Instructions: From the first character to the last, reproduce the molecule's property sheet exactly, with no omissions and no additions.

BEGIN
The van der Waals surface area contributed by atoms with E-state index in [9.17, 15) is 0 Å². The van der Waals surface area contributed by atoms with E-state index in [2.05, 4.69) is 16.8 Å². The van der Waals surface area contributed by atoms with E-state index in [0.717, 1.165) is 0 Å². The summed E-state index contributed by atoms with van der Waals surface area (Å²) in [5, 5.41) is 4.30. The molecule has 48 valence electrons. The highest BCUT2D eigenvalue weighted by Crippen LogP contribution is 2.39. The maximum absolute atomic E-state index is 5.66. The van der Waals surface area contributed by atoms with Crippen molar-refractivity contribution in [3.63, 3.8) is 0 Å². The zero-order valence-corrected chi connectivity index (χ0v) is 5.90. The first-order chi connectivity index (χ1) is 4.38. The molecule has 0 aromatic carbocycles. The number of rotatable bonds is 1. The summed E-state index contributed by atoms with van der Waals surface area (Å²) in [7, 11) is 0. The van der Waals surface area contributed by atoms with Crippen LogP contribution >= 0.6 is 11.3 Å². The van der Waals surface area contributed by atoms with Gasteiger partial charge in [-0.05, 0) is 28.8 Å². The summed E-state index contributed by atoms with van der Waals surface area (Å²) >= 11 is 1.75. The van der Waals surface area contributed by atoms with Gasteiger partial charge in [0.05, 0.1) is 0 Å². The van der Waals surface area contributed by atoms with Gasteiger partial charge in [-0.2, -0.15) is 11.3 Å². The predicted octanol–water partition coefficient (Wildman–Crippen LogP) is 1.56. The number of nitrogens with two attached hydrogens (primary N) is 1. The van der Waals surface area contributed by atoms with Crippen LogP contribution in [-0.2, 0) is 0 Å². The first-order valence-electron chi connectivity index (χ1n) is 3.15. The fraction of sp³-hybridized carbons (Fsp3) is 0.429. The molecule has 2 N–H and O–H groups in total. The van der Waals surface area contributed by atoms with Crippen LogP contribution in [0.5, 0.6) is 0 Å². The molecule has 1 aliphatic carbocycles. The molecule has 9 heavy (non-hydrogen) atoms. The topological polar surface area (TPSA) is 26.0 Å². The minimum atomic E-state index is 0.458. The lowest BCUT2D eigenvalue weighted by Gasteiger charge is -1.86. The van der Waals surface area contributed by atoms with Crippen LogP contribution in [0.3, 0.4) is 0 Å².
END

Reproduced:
The van der Waals surface area contributed by atoms with E-state index in [9.17, 15) is 0 Å². The van der Waals surface area contributed by atoms with E-state index in [2.05, 4.69) is 16.8 Å². The van der Waals surface area contributed by atoms with E-state index in [0.717, 1.165) is 0 Å². The summed E-state index contributed by atoms with van der Waals surface area (Å²) in [5, 5.41) is 4.30. The molecule has 48 valence electrons. The highest BCUT2D eigenvalue weighted by Crippen LogP contribution is 2.39. The maximum absolute atomic E-state index is 5.66. The van der Waals surface area contributed by atoms with Crippen molar-refractivity contribution in [3.63, 3.8) is 0 Å². The zero-order valence-corrected chi connectivity index (χ0v) is 5.90. The first-order chi connectivity index (χ1) is 4.38. The molecule has 0 aromatic carbocycles. The number of rotatable bonds is 1. The summed E-state index contributed by atoms with van der Waals surface area (Å²) in [7, 11) is 0. The van der Waals surface area contributed by atoms with Crippen LogP contribution >= 0.6 is 11.3 Å². The van der Waals surface area contributed by atoms with Gasteiger partial charge in [-0.05, 0) is 28.8 Å². The summed E-state index contributed by atoms with van der Waals surface area (Å²) >= 11 is 1.75. The van der Waals surface area contributed by atoms with Gasteiger partial charge in [0.05, 0.1) is 0 Å². The van der Waals surface area contributed by atoms with Gasteiger partial charge in [-0.2, -0.15) is 11.3 Å². The predicted octanol–water partition coefficient (Wildman–Crippen LogP) is 1.56. The number of nitrogens with two attached hydrogens (primary N) is 1. The van der Waals surface area contributed by atoms with Crippen LogP contribution in [-0.2, 0) is 0 Å². The first-order valence-electron chi connectivity index (χ1n) is 3.15. The fraction of sp³-hybridized carbons (Fsp3) is 0.429. The molecule has 2 N–H and O–H groups in total. The van der Waals surface area contributed by atoms with Crippen LogP contribution in [0.5, 0.6) is 0 Å². The molecule has 1 aliphatic carbocycles. The molecule has 9 heavy (non-hydrogen) atoms. The topological polar surface area (TPSA) is 26.0 Å². The minimum atomic E-state index is 0.458. The lowest BCUT2D eigenvalue weighted by Gasteiger charge is -1.86. The van der Waals surface area contributed by atoms with Crippen LogP contribution in [0.3, 0.4) is 0 Å².